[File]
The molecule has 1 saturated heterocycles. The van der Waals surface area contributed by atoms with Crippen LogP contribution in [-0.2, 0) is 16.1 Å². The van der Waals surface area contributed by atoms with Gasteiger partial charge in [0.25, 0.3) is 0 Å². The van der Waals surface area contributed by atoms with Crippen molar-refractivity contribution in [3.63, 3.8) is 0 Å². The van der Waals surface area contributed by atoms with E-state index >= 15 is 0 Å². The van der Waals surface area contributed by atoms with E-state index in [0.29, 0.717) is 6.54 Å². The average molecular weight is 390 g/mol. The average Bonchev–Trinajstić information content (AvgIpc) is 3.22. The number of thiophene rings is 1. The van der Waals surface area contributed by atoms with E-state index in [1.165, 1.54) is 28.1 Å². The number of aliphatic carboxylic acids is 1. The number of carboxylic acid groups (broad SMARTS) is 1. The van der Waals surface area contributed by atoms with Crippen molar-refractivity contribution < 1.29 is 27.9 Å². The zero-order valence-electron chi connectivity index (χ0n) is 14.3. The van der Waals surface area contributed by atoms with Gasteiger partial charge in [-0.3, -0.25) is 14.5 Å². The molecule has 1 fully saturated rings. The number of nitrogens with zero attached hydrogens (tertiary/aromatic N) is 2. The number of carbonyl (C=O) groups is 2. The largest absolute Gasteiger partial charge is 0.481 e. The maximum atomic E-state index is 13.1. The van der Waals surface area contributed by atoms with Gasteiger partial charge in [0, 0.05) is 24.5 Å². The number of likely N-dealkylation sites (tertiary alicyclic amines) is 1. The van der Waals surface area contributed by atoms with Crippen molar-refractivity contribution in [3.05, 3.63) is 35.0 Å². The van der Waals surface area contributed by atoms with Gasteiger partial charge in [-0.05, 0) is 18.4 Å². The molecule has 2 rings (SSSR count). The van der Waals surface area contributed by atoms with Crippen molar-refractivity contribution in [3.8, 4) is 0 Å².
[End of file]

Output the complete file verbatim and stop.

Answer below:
The molecule has 1 saturated heterocycles. The van der Waals surface area contributed by atoms with Crippen LogP contribution in [-0.2, 0) is 16.1 Å². The van der Waals surface area contributed by atoms with Gasteiger partial charge in [0.25, 0.3) is 0 Å². The van der Waals surface area contributed by atoms with Crippen molar-refractivity contribution in [3.63, 3.8) is 0 Å². The van der Waals surface area contributed by atoms with E-state index >= 15 is 0 Å². The van der Waals surface area contributed by atoms with E-state index in [0.29, 0.717) is 6.54 Å². The average molecular weight is 390 g/mol. The average Bonchev–Trinajstić information content (AvgIpc) is 3.22. The number of thiophene rings is 1. The van der Waals surface area contributed by atoms with E-state index in [1.165, 1.54) is 28.1 Å². The number of aliphatic carboxylic acids is 1. The number of carboxylic acid groups (broad SMARTS) is 1. The van der Waals surface area contributed by atoms with Crippen molar-refractivity contribution < 1.29 is 27.9 Å². The zero-order valence-electron chi connectivity index (χ0n) is 14.3. The van der Waals surface area contributed by atoms with Gasteiger partial charge in [-0.3, -0.25) is 14.5 Å². The molecule has 1 fully saturated rings. The number of nitrogens with zero attached hydrogens (tertiary/aromatic N) is 2. The number of carbonyl (C=O) groups is 2. The largest absolute Gasteiger partial charge is 0.481 e. The maximum atomic E-state index is 13.1. The van der Waals surface area contributed by atoms with Gasteiger partial charge in [0, 0.05) is 24.5 Å². The number of likely N-dealkylation sites (tertiary alicyclic amines) is 1. The van der Waals surface area contributed by atoms with Crippen molar-refractivity contribution in [3.05, 3.63) is 35.0 Å². The van der Waals surface area contributed by atoms with Gasteiger partial charge in [-0.05, 0) is 18.4 Å². The molecule has 2 rings (SSSR count). The van der Waals surface area contributed by atoms with Crippen molar-refractivity contribution in [3.8, 4) is 0 Å².